Marblehead has its awe-inspiring history and tradition. The Annapolis region is indisputably one of the top two or three yachting “Mecca’s” in the country, and San Diego, well, there’s a reason the Beach Boys wrote a song called “California Girls”. All kidding aside, the SoCal vibe and weather is special in its own right. So what’s Tulsa’s intrigue, you may ask? Well, at the risk of sounding like I’m working for their Chamber of Commerce, Tulsans are about the most affable and transparent folks you’ll ever meet. They make my fellow laid-back SoCal citizens appear tightly-wound. The city itself has a surprisingly eclectic vibe. With a rich, but declining history as a booming oil industrial hub, Tulsa has developed a growing arts culture and top restaurants that will impress even the most discerning “foodies”. And it’s not just Barbecue, although you can’t go wrong there either. Everywhere you look, the landscape is filled with scattered abandoned industrial reminders of the booming past adjacent to the latest hot-spot eatery. It’s like blue-collar meets hipster. With the city’s image in a constant state of evolution, one thing that stays constant is the eternal hospitality of the locals. And this “Tulsa style” comes through in the “flavor” of the regattas they host. It’s not about some over-the-top glitz and glam, trying to impress they’re out-of-town comrades. Rather, there’s a comfortable, seat-of-the-pants approach to things; a congeniality and flexibility that sets a relaxed tone for the whole event.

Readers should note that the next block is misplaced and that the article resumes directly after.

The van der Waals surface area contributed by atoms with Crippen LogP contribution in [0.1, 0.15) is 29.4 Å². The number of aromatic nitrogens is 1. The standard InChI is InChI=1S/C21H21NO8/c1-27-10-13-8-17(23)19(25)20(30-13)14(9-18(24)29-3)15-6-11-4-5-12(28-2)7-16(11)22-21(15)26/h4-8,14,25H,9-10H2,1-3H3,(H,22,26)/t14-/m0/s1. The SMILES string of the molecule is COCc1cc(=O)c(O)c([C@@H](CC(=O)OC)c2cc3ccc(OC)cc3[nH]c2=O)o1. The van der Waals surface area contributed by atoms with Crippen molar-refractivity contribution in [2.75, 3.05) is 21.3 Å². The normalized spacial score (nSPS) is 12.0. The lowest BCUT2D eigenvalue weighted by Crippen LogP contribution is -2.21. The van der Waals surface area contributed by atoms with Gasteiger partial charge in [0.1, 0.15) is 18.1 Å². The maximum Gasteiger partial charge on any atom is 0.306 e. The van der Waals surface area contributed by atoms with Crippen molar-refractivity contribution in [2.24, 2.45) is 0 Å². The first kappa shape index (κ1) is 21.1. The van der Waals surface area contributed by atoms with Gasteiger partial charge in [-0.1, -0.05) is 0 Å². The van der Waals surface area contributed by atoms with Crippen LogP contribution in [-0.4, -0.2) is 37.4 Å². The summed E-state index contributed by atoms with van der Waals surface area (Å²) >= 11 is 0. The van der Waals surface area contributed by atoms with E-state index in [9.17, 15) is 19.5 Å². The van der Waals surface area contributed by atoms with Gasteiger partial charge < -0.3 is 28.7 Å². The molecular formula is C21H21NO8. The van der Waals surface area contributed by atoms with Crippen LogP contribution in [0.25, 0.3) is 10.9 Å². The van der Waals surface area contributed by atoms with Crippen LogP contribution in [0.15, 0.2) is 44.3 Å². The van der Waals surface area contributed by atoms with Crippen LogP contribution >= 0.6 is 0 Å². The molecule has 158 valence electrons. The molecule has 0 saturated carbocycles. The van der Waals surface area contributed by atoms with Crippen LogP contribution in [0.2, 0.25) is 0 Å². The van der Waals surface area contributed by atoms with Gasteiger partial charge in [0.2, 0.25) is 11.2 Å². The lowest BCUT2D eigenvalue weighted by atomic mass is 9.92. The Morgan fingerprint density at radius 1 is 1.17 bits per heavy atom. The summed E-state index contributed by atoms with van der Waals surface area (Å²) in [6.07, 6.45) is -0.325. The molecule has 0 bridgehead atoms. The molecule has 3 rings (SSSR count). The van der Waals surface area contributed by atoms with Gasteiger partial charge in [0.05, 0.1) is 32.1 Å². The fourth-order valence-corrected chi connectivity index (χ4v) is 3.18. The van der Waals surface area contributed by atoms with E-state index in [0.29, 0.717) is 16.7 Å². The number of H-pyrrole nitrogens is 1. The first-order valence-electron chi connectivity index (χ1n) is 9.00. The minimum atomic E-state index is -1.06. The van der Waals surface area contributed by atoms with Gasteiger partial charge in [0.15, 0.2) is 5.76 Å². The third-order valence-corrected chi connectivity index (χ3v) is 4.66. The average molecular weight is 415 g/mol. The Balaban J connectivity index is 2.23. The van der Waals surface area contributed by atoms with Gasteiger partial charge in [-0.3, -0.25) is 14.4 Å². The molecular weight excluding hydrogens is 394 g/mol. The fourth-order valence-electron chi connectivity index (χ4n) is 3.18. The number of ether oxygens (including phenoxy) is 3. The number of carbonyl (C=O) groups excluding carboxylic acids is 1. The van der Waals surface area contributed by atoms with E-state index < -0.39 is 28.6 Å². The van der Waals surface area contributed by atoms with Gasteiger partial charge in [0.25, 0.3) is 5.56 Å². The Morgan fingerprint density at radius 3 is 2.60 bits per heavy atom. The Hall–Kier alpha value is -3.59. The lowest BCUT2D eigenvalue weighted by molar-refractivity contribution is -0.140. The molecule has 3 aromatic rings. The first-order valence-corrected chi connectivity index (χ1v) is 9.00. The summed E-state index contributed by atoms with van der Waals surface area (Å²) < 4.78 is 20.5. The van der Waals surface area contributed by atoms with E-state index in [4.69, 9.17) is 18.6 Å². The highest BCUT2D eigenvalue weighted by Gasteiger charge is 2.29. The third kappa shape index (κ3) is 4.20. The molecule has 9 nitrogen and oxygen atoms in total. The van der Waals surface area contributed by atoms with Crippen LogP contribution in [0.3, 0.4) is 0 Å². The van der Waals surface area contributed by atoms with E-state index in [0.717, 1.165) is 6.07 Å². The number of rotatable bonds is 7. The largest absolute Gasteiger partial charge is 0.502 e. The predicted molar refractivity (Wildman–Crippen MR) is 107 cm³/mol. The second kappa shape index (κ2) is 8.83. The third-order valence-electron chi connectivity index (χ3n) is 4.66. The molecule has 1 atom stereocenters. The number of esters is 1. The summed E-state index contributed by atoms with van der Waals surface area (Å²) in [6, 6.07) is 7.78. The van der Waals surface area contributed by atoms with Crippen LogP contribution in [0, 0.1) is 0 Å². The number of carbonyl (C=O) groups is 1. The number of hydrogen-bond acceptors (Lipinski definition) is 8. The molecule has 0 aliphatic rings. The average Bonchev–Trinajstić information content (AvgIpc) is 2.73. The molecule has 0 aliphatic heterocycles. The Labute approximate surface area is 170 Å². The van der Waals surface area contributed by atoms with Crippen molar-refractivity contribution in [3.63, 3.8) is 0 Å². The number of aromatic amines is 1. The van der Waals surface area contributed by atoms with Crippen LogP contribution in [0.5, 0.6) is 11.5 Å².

It seems part of the reason Tulsan’s appear to “ride loose in the saddle” may be the fact that living with potentially extreme weather conditions tends to facilitate a certain spontaneous approach to life, especially with regard to planned outdoor activities. This year’s NCR was a perfect example of that.
Saturday’s racing was scheduled to begin at 10:00 am, but got moved up to 8:00 am due to an approaching front of dangerous weather, with strong thunderstorms, hail and risk of a tornado later in the day. That’s right...a tornado. By the way, I learned first-hand about the first thing most Oklahomans do when they hear the tornado horns go off. Naturally, they run outside to see if they can spot it. Oh, really? That reaction seemed a bit odd to me, if not completely insane. It wasn’t until “IV”s surprising revelation that, despite being a native, he had never really seen a live tornado; only the destructive aftermath.